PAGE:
15. Photo Engineer

    Photo Engineer Subscriber

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    I know how they work and why they work.

    Evendence exists that point to the Baryta in FB paper as being the problem because tests with plain Hot Press FB paper without Baryta shows that this paper washes faster than Baryta. But, since there are many differences such as the nature of the hot press, the pressure itself and the temperature as well as Barium Sulfate, the evidence is vague.

    I find myself that plain FB, non-Baryta paper washes faster than Baryta!

    PE
     
  16. fschifano

    fschifano Member

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    The only truly useful application I've found for HCA is for getting the magenta dyes out of TMax films. Works really fast for that, but then a proper wash does the same thing.
     
  17. Ian Grant

    Ian Grant Subscriber

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    Water is a very scarce commodity in many parts of the world, so use of a Hypo Clearing agent is a very valuable aid to significantly cutting water usage and still ensuring archival permanence of fibre based prints.

    In addition an HCA aids in promoting the solubility of some of the semi soluble silver thiosulphate intermediary complexes which can form week bonds with the cellulose fibres in a Fibre based prints. Using a two bath fixing sequence also helps.

    While good fixing procedure and a long wash works fine using a Hypo Clearing Agent is recommended by all leading paper manufactures, and has been for some years now for fibre based prints.

    Ian
     
  18. dancqu

    dancqu Member

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    And not just BS IMO. You've mentioned Agfa's suggested
    sodium carbonate HCA. Were it's use more fully tested
    and quantified it would be a better choice, it does not
    oxidize.

    My method of processing obviates any need for a Hypo
    Clearing Agent. Mine is an all alkaline method using very
    dilute chemistry one-shot. Prints wash clean with the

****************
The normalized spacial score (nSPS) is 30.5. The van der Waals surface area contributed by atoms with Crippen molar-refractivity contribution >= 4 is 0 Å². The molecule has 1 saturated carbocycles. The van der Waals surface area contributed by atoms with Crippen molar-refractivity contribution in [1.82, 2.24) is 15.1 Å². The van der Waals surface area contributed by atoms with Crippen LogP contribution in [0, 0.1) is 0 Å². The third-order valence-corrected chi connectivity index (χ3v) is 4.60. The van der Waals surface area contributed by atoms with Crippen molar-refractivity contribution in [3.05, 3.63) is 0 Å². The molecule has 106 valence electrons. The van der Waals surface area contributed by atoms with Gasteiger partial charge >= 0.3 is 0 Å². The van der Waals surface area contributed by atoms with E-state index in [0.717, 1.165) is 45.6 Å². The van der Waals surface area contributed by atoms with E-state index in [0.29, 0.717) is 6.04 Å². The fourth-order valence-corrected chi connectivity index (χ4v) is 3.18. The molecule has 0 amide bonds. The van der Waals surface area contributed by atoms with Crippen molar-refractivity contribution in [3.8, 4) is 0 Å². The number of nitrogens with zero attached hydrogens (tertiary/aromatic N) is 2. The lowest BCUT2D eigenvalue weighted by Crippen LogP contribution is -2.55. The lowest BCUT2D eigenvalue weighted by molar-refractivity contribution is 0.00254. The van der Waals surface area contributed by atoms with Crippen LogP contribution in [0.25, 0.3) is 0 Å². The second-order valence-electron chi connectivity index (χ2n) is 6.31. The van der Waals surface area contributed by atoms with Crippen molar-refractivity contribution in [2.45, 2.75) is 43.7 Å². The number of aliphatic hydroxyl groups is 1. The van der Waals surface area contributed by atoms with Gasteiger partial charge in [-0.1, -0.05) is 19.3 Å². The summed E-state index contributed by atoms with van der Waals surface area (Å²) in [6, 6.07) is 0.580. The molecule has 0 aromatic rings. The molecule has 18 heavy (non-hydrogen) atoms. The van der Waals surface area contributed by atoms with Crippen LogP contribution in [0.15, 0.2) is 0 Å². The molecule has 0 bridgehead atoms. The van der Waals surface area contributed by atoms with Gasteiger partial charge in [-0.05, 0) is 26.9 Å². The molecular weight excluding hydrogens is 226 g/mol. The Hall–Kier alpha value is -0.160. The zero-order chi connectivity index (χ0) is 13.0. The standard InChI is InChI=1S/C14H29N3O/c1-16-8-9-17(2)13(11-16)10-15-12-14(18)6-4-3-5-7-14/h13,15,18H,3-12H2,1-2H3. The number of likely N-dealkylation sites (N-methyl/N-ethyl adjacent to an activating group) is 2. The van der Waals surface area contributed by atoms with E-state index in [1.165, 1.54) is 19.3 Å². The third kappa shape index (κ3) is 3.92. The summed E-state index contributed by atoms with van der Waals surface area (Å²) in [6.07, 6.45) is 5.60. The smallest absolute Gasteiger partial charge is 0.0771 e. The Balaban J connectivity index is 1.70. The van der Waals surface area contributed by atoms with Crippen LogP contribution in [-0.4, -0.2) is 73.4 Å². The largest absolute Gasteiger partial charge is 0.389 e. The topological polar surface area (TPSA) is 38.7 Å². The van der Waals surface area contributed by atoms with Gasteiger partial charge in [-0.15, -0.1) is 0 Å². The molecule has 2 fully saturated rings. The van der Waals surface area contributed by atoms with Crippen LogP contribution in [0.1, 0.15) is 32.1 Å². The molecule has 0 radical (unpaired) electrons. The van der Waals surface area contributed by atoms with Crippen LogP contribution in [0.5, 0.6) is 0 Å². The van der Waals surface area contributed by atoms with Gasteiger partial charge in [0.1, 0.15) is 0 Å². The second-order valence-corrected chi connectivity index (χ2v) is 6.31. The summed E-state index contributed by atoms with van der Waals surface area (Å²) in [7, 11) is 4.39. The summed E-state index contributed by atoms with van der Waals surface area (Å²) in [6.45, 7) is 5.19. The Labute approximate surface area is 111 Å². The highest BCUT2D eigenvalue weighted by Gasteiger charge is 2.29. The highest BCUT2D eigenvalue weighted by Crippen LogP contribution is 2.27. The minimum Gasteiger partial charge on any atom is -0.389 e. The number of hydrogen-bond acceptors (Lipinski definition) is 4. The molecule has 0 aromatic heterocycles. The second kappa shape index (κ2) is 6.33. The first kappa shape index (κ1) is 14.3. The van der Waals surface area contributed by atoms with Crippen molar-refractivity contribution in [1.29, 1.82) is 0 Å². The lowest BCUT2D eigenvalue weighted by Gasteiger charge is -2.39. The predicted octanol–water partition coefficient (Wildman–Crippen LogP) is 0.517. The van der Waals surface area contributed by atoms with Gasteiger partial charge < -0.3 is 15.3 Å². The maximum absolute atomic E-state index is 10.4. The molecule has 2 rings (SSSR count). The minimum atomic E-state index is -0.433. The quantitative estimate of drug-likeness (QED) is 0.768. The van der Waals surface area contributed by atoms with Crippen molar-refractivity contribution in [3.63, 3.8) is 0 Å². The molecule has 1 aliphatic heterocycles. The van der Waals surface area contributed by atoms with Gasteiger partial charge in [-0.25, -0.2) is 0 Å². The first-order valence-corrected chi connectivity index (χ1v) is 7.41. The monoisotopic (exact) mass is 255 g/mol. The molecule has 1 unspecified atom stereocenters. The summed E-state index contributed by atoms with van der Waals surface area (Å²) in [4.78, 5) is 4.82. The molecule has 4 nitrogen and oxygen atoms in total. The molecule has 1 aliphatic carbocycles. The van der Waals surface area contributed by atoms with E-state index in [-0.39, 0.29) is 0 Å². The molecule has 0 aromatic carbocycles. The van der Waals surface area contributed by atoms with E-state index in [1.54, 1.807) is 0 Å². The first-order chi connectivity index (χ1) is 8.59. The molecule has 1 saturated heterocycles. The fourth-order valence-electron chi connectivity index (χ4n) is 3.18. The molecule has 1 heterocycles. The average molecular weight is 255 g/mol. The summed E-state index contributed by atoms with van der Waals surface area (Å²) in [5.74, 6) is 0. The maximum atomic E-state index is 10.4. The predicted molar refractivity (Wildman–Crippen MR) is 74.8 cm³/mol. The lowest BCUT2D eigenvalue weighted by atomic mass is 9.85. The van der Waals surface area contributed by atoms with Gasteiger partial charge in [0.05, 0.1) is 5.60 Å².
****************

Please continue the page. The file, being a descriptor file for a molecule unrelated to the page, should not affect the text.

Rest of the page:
minimum of water. Dan
     
  19. Ian Grant

    Ian Grant Subscriber

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    Dan, Fibre is the correct English spelling so please don't change my spellings when you quote me :D

    Agfa, Ilford Kodak etc all carried out their own research into Hypo Clearing Agents, LFA Mason of Ilford mentions a few in his book Photographic Processing Chemistry, and includes Sodium Carbonate. It should be possible to find references to the published research that Agfa carried out.

    The research I've seen indicates it's the Sodium ion that's important in helping shift the equilibrium balance of the semi-soluble silver/thiosulphate complexes towards more soluble forms. This is why a variety of sodium salts can be used like Sodium Chloride, Sodium Sulphite & Sodium Carbonate, but of course the anion may help as well.

    I would agree that your one-shot fix is a good practice, however it's far from economic, a HCA is more important when a FIBRE based prints are fixed in a more conventional manner.

    Ian
     
  20. Photo Engineer

    Photo Engineer Subscriber

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    Ian;

    No doubt that water is scarce in many areas and I totally agree with your statement in those cases. I have lived all of my life where water was, if anything, overabundant. That, colours my comments about fibre paper washing. :D

    OTOH, RC paper was invented for just that main reason and look how many people dislike it. And, how many people in these water poor areas will enjoy the cost of extra chemicals, the extra rinse afterwards, and the disposal of the chemicals? That must also be balaned in this entire equation. I'm not the one to judge this, only the person doing it and living in the area can do it. I'm just saying that any wash aid does not make or break the final quality. You do not NEED it to get good quality prints.

    PE